Soaring energy prices push inflation in Spain up to 37-year high

AFP/The Local
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Soaring energy prices push inflation in Spain up to 37-year high
Inflation had already risen above 6 percent in Spain before Russia's invasion of Ukraine pushed energy prices up even further. (Photo by OSCAR DEL POZO / AFP)

Spanish inflation has surged to a near 37-year high due to sky-high energy prices following Russia's invasion of Ukraine, official data showed Wednesday, adding pressure to the government.


The rate jumped to 9.8 percent in March from 7.6 percent in February, its highest level since May 1985, according to a preliminary estimate from national statistics institute INE.

"It is a bad figure which affects our economy, especially more vulnerable groups ... due to runaway energy prices," Socialist Prime Minister Pedro Sánchez told parliament.

Like the rest of Europe, Spain has been struggling since last year with soaring energy prices, with households and businesses struggling to pay electricity bills.


Since Russia invaded Ukraine on February 24, oil prices have spiked, and Spain's transport and farm sectors have staged noisy protests and strikes to demand help with crippling gasoline prices.

The spike in prices in March was due to the surge in electricity and fuel prices, but also by the rise in the cost of food items due to the war, the statistics office said.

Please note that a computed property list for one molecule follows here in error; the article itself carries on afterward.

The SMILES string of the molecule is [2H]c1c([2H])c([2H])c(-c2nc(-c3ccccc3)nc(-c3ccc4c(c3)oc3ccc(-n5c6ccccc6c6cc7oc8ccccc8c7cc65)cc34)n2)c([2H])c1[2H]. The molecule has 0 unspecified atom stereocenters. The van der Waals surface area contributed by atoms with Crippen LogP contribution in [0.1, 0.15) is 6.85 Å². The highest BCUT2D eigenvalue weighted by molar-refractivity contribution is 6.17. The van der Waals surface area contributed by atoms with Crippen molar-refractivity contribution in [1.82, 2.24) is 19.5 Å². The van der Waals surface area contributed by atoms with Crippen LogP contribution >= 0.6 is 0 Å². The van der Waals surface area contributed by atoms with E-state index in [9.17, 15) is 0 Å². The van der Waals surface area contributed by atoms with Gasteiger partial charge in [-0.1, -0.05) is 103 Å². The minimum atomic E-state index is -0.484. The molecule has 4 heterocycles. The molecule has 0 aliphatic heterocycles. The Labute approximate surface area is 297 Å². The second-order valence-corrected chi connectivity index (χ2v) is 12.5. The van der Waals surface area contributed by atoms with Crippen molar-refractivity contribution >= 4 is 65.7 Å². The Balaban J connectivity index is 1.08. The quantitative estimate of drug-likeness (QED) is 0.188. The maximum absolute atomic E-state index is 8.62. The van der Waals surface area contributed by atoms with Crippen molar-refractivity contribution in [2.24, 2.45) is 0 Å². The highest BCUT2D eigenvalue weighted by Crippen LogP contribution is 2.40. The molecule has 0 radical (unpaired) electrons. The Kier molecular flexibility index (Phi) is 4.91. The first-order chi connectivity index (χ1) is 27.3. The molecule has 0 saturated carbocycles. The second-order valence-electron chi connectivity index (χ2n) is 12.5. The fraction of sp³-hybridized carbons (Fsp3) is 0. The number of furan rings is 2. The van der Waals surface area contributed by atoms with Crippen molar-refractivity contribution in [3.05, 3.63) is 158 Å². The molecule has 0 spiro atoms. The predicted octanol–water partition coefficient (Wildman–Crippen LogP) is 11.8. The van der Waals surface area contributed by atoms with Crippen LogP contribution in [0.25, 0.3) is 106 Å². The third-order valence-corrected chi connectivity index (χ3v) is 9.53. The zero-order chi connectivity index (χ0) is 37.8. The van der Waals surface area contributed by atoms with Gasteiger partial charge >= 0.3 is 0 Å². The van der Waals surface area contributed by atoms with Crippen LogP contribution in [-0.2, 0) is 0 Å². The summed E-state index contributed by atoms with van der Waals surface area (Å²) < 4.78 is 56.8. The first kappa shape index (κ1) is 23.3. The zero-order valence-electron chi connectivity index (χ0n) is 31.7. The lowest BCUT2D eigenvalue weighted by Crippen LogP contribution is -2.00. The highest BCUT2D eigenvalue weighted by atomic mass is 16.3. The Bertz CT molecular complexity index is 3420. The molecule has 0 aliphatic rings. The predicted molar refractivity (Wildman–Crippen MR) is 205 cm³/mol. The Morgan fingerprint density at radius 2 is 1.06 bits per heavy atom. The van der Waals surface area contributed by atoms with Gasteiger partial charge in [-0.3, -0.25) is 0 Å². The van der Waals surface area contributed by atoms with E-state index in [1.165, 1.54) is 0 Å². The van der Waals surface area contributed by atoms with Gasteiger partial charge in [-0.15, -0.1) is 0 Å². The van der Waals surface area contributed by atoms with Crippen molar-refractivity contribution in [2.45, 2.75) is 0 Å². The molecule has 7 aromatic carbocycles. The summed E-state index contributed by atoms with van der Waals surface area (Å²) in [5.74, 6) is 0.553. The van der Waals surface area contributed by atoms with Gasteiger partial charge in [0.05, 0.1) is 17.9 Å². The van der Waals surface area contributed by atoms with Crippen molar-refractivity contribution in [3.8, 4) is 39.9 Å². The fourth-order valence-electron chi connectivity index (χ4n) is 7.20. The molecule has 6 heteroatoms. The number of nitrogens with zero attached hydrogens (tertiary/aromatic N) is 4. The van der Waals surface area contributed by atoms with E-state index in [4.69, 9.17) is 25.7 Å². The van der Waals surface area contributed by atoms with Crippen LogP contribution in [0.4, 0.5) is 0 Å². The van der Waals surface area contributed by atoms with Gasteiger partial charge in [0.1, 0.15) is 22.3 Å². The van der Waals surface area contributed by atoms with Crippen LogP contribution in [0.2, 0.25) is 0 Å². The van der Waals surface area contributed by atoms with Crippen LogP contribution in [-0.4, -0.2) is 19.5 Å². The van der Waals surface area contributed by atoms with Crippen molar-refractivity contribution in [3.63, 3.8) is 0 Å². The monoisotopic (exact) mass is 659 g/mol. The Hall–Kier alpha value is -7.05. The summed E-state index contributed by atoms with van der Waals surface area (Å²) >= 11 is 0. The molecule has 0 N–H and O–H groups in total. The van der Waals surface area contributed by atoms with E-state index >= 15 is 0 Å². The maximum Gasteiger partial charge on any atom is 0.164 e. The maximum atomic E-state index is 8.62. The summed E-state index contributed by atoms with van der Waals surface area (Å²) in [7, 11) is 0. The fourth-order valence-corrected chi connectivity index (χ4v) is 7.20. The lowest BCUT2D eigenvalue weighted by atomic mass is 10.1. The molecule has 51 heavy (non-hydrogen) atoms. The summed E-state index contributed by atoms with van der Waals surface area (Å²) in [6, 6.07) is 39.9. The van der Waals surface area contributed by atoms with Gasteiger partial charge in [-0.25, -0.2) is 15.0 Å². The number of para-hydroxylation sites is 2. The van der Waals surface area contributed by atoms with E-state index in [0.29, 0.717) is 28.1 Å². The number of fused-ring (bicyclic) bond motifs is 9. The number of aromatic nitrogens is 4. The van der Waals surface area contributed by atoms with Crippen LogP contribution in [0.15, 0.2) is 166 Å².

READ ALSO: The food products that are more expensive than ever in Spain

Sánchez's government approved Tuesday plans to offer €16 billion ($17.5 billion) in direct aid and loans for companies and households hit by the impact of Russia's invasion of Ukraine.

The measures, which will remain in place until June 30th, include a discount of 20 cents per litre of fuel, with the government paying 15 cents and fuel providers the rest.

It also includes a €362-million aid package for the agriculture and farming sector, €68 million for the fishing and aquaculture industries
and a two percent cap on rental increases.

For households, over the next three months, rent increases will be limited to a maximum of 2.0 percent.

READ MORE: EXPLAINED - The plan to lessen Ukraine war impact on Spain's economy


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